I agree that “parables” is not exactly what you’re mentioning here.
The whole definition of a temple, in the ancient Greek world, was a place where a god dwelled. The word that Paul uses, “naos,” is specifically the inner room of a Greek temple where the god’s statue was, and which the god was supposed to possess or even use as a body at times. (So a naos was very comparable to the Holy of Holies in the Jerusalem Temple.)
If you’re a Christian, God dwells within you. So the only figurative thing about calling us “temple” or even “naos” is that we’re not buildings. But since the ideal of a Jewish Temple was a temple with walls made of natural stones, not sculpted by human hands… well, we’re natural objects made by God, too.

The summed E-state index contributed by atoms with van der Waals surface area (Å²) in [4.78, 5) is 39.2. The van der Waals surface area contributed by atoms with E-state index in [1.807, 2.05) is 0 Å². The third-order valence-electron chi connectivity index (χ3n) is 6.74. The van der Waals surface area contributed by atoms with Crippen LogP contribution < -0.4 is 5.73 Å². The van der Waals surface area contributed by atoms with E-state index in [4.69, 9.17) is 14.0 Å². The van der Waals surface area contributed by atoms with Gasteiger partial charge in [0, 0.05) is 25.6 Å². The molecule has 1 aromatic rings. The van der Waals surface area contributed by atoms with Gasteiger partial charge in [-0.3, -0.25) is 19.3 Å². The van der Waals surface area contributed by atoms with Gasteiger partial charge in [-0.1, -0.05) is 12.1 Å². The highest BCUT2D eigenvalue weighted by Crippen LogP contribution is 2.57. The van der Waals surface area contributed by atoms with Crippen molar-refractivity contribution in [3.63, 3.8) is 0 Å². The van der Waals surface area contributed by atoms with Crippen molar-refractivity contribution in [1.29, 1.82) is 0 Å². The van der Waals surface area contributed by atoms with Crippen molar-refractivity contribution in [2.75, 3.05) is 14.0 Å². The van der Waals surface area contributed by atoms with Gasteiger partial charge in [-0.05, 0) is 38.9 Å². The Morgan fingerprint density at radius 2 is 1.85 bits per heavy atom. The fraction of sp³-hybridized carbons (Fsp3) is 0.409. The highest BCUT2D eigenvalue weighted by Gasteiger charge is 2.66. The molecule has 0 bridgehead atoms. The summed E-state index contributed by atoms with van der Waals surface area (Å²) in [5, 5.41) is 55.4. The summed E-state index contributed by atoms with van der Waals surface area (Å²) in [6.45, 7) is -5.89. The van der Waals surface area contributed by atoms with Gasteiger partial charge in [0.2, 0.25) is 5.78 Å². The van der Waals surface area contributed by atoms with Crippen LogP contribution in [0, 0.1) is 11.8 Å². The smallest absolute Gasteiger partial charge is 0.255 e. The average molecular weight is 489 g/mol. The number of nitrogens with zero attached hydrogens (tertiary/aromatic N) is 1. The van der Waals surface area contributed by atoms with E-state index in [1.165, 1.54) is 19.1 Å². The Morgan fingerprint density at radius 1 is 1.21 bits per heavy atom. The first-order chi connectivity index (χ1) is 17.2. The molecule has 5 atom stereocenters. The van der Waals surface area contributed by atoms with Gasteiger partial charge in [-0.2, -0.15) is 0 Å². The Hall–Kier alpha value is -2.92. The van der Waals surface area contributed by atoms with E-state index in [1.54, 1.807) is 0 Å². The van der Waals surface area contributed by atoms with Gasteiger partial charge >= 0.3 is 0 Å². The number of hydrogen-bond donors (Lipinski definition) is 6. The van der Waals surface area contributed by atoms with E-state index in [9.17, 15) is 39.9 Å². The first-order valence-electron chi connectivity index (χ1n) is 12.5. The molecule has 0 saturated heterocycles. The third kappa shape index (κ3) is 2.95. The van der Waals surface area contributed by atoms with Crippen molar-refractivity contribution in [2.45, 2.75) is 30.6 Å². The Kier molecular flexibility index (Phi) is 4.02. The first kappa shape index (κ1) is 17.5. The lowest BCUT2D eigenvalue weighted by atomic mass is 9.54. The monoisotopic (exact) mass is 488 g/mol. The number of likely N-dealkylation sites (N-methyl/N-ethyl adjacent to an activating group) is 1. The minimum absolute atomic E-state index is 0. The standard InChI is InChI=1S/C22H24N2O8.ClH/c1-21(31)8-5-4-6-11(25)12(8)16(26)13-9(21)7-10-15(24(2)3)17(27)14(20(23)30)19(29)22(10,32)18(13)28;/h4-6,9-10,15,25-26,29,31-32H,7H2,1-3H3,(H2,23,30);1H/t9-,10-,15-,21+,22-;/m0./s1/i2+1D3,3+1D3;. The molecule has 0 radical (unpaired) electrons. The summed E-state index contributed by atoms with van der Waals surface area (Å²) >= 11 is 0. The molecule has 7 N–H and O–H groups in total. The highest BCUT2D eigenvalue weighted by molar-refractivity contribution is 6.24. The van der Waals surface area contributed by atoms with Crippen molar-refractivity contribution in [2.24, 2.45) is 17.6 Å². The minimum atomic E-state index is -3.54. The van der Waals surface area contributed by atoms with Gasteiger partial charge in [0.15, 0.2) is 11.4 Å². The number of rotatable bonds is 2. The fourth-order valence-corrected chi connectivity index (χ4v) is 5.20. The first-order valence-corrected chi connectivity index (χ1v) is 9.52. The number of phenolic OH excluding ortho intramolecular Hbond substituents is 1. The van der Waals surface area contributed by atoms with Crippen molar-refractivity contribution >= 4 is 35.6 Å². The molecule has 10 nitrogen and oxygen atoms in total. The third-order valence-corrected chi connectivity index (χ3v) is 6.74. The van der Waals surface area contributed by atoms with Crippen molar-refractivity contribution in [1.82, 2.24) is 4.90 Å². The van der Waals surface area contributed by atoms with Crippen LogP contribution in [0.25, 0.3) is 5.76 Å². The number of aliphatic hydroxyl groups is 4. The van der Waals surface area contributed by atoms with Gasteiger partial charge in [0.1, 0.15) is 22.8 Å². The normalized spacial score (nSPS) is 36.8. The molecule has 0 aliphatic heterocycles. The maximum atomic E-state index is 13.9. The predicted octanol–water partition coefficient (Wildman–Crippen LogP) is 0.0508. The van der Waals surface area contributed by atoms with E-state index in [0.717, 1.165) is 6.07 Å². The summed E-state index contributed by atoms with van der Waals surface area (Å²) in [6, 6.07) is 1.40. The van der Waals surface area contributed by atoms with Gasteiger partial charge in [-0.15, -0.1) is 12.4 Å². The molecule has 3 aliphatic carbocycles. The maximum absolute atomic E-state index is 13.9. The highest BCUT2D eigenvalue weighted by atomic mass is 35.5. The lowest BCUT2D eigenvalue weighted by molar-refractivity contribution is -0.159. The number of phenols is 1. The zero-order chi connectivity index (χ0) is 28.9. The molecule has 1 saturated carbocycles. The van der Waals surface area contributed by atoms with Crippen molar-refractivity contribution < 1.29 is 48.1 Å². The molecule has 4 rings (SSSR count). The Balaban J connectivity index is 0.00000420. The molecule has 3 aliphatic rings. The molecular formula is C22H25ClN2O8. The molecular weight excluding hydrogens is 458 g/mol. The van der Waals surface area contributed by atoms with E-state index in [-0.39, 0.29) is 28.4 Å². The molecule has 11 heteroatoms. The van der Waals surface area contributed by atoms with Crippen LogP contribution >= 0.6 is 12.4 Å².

Living water flowing out of a spring, watering the whole land, was another feature of the ideal Jerusalem Temple. That’s what Jesus was talking about, when He brought up “living water” coming out of us, and He was referring to eternal life from God. But you notice that it doesn’t just stay within us – it is supposed to make other people alive also.
There’s a whole lot of theology research going on right now, on the subject of the Heavenly Temple, Jesus as a sort of ultimate Temple, the members of the Body of Christ as temples, Eden’s relationship to the Temple, and so on. It’s pretty neat stuff. Scott W. Smith is doing some good stuff. He had a podcast called Solomon’s Porch for a while that was working through his academic book about it, and I think he’s got some helpful PDF summaries online.